Nostalgia

Rose-colored Glasses - post by Jessica

This is a time of transition in our lives, which always, always makes me nostalgic. The entire period from when we start dismantling a place I have lived until the time I am settled into the new place, I have the angels and demons of every period of my life floating around my shoulders. I think of unhappy conversations that I haven’t thought about in years, or fantastic events that defined my life somehow. Granted, this process is facilitated by the fact that moving involves picking up the physical pieces of our lives, sorting through them, sometimes evaluating whether they are worthy to be kept, and then putting them into a box. Still, I feel like this time is worse. I have some theories as to why.

First, R and I decided that we really, really needed to go through all of our stuff and organize before we moved. Because of last year’s craziness, we barely sorted anything before it got dumped into boxes to be moved downstate. Our move up to Chicago was also very harried – and we were moving in together for the first time, so we were too busy dealing with multiple utensils and furniture items to worry about the boxes of papers and trinkets that we had collected. Now, our lives from 2006 until now are being spread across the living room, sorted into piles, then recycled or filed. And, I decided to go through our card collections – both my mom and my adoptive grandmother send cards for many holidays, especially Valentine’s Day. ¬†So, I’m spending a lot of time in memory lane, even as we are starting to finally implement our plans for the year ahead.

In just about a week, I have my last day of work at Hillel. While I’m hoping to write about what I’ve learned here and some of my experiences, everything still feels way too close to even think about yet. I am still going to work every day, so it doesn’t feel as though much has changed since the middle of May when all the students left. And we’re still making decisions – trying to hire my replacement, hiring an Office Manager – the business here is still getting done. And yet, on July 1, that all ends, and on July 6 we fly to New York to find an apartment, and then head on vacation for a little bit. At the end of July, we’ll pack our lives up again and road-trip out to New York – and then, September 6, shortly after our fourth wedding anniversary, we’ll both start graduate school.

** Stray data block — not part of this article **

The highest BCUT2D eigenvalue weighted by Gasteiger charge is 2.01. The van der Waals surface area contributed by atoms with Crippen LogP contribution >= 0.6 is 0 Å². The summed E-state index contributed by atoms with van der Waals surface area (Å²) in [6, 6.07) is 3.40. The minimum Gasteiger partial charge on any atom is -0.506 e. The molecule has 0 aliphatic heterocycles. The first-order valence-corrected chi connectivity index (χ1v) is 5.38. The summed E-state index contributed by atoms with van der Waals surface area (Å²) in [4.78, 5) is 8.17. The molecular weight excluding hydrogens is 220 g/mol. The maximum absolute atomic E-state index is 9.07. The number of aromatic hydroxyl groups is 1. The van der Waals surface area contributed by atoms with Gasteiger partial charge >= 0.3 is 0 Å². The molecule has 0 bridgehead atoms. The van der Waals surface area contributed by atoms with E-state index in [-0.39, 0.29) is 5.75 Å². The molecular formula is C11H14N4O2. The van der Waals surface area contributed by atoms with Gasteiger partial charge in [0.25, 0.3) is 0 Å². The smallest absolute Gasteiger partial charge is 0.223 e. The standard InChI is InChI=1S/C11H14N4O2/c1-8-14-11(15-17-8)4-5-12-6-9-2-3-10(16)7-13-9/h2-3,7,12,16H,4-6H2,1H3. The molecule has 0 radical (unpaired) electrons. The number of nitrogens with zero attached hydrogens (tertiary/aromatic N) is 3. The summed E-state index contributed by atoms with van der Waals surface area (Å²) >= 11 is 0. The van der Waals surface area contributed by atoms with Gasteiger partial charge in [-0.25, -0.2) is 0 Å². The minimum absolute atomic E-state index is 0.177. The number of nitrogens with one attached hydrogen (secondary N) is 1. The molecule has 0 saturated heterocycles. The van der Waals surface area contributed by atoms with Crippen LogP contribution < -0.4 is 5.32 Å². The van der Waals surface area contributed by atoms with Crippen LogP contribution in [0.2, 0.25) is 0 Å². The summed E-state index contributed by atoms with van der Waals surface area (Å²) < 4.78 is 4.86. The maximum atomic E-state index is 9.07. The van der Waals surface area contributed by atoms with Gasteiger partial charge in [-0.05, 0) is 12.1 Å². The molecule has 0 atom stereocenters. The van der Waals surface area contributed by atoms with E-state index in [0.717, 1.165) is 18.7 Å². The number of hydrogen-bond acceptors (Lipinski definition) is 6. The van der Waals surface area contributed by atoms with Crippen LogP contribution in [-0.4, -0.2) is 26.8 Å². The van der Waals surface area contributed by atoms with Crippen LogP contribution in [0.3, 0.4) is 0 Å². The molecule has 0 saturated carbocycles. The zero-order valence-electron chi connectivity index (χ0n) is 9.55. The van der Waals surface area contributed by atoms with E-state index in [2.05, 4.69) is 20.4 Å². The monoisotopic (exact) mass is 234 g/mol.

It’s daunting, and all the more so because I feel as though things are more vibrant this year. Maybe because I’ve been surrounded by student for a year, I’m more excited to be back as a student myself. It was such a risk to come here – whether we would be able to handle the absolute shower of problems here and then whether I would be able to get back into school. We dealt with as many of the problems as we could and we leave this place better than we found it. And I definitely got back into school! Still, now we face another huge life change – and I’m glad that we have made it to this time, place and season.

I’ll be sure to keep everyone updated – especially as things keep moving along with our big changes!

What’s your best or funniest moving story? Or your words of wisdom as we prep for moving?

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Interfaith Shabbat

post by Jessica

So, I mentioned Interfaith Shabbat in my previous Random Thoughts post. A commenter here (hi Yid ūüôā ) asked if I could talk more about that. It really was a great event.

Well, one of the big parts of my job is to work with student leadership. One of our more amazing leaders came up with the idea of interfaith/multicultural shabbat after an event at the student union with a bunch of cultural and ethnic organizations. Since it was November, we decided to try it for second semester, and she sent out an email asking about dates to the listserve of the people who participated in the first event.